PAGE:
Mar 6, 2018
Press Release

WASHINGTON, DC - Today, Rep. Joe Wilson (R-SC), Chairman of the House Armed Services Subcommittee on Readiness, made the following remarks, as prepared for delivery, on the Subcommittee's hearing titled “Marine Corps Readiness Posture.” For testimony and to watch the hearing click here.  

"Good afternoon. The subcommittee will come to order.  I welcome each of you for this hearing of the House Armed Services Committee, Readiness Subcommittee, on 'The State of Marine Corps Readiness.'

Today the subcommittee will hear from Marine Corps senior leaders regarding the Marine Corps' fiscal year 2019 budget request and current state of Marine Corps readiness - specifically we want to explore the shortfalls, gaps, and critical challenges facing the Marine Corps' readiness recovery plan and recognize the progress achieved thus far, and we want to gain a keen understanding of how the FY19 budget request enables critical war fighting capabilities and life-cycle sustainment. Ultimately, how does this budget request support the Marine Corps mission and those men and women who wear the uniform and are in harm's way.

Overall, the FY2019 base and Overseas Contingency Operations budget request for Operation and Maintenance includes $8.2 billion for Marine Corps active and reserve components, however; this is approximately $214 million below the amount authorized in the FY2018 NDAA. While we recognize these amounts do not include Marine aviation, which is included in the Navy's budget request, Marine aviation is also roughly flat-lined for FY 2019. This is somewhat troubling considering the fact that we hear "Readiness" is the Commandant's priority and know the Marine Corps is struggling to improve aviation readiness, train towards full-spectrum capabilities, and increase capacity necessary to defeat the threats identified in the National Defense Strategy. 

Thirteen months ago, General Glenn Walters, Assistant Commandant of the Marine Corps, testified as follows: 'Current readiness shortfalls require additional operation and maintenance resources, and we have exhausted our internal options. Additional resources would facilitate exercises and training and correct repair parts shortfalls, while specifically addressing aviation specific operations and maintenance funding.'  If there is still work to be done, we want to assist with your continued readiness recovery in areas such as; amphibious operations, the aviation element, and the ground combat element in order to ensure you remain the Nation's expeditionary force in readiness. What are the impacts of your services' budget decisions on training, modernization, operations, and maintenance?  It is our responsibility as members of this subcommittee to understand the readiness situation and how the budget request assists the Marine Corps in correcting deficiencies and restoring the capabilities this nation needs.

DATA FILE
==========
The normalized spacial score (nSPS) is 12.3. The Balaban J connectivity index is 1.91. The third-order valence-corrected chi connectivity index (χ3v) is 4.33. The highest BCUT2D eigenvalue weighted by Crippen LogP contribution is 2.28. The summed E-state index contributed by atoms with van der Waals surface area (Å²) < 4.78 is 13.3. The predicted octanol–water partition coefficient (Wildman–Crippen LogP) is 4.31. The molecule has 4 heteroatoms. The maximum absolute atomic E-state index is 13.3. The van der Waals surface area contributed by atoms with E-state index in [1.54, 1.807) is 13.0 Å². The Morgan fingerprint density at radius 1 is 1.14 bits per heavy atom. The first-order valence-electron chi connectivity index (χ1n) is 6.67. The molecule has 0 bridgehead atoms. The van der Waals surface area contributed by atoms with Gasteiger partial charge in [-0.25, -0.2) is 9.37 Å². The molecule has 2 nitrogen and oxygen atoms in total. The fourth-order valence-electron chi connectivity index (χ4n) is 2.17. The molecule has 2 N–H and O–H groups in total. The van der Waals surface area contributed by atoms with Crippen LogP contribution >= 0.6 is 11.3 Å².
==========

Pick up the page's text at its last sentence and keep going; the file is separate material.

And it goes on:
I look forward to hearing your thoughts and talking about concrete ways in which this committee can help.

President Ronald Reagan frequently used the phrase, 'Peace Through Strength.'   I agree with President Reagan and believe we must maintain a high state of readiness across our armed services in order to achieve that goal.

Recognizing that your service routinely has 30,000 plus Marines deployed in 60 or more countries it is imperative that Marines remain ready to deter and defeat the full spectrum of non-state and state threats as described in the recently released National Defense Strategy.

Needless to say, we have a lot of ground to cover and I look forward to hearing from our witnesses today on varying aspects of Marine Corps readiness.

I am pleased to recognize our witnesses today.  I thank them for taking the time to be with us.  We have:

Lieutenant General Brian Beaudreault
Deputy Commandant for Plans, Policies, and Operations
US Marine Corps

Lieutenant General Rex C. McMillian
Commander, Marine Forces Reserve; and Commander, Marine Forces North

Lieutenant General Michael G. Dana
Deputy Commandant, Installations and Logistics
U.S. Marine Corps

Before we begin, I remind our witnesses that your full written statements will be submitted for the record, and we ask that you summarize your comments in 5 minutes or less."